Well, technically, it’s a ranking.
[UPDATE Dec. 9: the specialty list on the Gourmet site now shows the updated, 2011 information — the same as below.]
The actual specialty list on the Gourmet site should be updated soon — currently it has the 2009 list — but Brian Leiter, who administers the rankings procedure and the site, provides this update on his Leiter Blog:
Due to the small number of evaluators, we are not printing scores, but just a list of programs, broken into two groups based on the scores received:
Group 1 (1-2)
University of Utah
Group 2 (3-9)
National University of Singapore
University at Buffalo, State University of New York
University of British Columbia
University of California, Riverside
University of Hawaii, Manoa
University of Hong Kong
University of Oklahoma, Norman
Evaluators: P.J. Ivanhoe, Bryan Van Norden, David Wong.
Given the small number of evaluators, I myself would completely disregard the separation into two ranked groups. In my own professional opinion, neither Utah nor Duke offers any clear advantage to a student than any of the others — whether we’re talking about the quality of training, success in job placement, or (non-Gourmet Report) reputation of the program. The same could be said for any of the other schools in comparison to the others on the list. Intellectual fit between a student and the interests/specializations of the person or people at the institution is probably the most important thing to consider.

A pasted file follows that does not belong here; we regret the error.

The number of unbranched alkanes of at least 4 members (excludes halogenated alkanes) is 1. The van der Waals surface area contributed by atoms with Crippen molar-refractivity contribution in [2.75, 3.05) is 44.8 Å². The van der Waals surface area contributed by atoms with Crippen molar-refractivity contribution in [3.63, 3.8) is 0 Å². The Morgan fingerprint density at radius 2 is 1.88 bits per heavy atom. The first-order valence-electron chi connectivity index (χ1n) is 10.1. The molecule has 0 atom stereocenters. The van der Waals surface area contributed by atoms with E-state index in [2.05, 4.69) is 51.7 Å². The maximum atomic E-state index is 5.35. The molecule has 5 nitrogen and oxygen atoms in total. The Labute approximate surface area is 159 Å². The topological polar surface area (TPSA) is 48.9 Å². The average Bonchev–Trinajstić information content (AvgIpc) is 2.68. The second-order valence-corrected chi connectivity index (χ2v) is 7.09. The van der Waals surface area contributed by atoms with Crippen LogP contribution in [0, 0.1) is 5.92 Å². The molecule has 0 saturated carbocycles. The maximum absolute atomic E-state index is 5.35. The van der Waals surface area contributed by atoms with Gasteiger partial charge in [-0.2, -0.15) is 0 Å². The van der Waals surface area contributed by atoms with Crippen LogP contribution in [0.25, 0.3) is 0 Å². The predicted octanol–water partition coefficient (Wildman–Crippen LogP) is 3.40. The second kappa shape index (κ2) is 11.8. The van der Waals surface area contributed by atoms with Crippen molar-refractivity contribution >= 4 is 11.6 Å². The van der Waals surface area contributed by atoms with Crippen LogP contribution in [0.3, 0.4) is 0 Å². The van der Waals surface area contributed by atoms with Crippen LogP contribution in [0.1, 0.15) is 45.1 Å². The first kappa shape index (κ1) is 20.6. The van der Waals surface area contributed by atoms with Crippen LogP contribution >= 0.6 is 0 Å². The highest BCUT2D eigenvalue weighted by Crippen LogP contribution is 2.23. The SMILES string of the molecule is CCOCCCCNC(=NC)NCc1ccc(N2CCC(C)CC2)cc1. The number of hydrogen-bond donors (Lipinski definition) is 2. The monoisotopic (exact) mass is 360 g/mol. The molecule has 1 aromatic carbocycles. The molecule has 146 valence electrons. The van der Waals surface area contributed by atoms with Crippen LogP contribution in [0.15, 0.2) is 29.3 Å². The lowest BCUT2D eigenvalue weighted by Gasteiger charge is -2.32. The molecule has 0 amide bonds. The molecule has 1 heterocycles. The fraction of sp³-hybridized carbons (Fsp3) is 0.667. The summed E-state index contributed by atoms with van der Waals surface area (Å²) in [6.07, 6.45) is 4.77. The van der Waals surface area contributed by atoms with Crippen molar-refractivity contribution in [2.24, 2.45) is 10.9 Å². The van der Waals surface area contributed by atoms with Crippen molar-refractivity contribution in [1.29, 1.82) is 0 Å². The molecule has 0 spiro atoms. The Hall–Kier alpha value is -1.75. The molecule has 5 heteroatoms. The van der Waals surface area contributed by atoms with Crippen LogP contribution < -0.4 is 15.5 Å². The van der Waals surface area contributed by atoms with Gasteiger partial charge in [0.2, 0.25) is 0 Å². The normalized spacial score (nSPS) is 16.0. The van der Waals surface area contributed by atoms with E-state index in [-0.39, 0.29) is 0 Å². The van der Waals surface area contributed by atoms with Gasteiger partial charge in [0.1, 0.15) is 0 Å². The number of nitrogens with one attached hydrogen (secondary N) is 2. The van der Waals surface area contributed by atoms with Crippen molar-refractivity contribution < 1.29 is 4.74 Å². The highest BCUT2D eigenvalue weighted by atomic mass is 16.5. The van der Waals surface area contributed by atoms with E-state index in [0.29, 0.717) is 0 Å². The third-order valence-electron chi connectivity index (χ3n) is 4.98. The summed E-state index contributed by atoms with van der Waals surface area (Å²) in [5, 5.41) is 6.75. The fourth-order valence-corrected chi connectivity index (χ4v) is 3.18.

The list should be useful for prospective graduate students who are interested in either specializing or getting competence in Chinese and comparative philosophy by working with a faculty member who is either partially or wholly within a Philosophy department. There are, of course other universities where excellent Asian studies programs exist alongside Philosophy departments. Much of this has already been discussed on this blog.
Comments welcome, of course.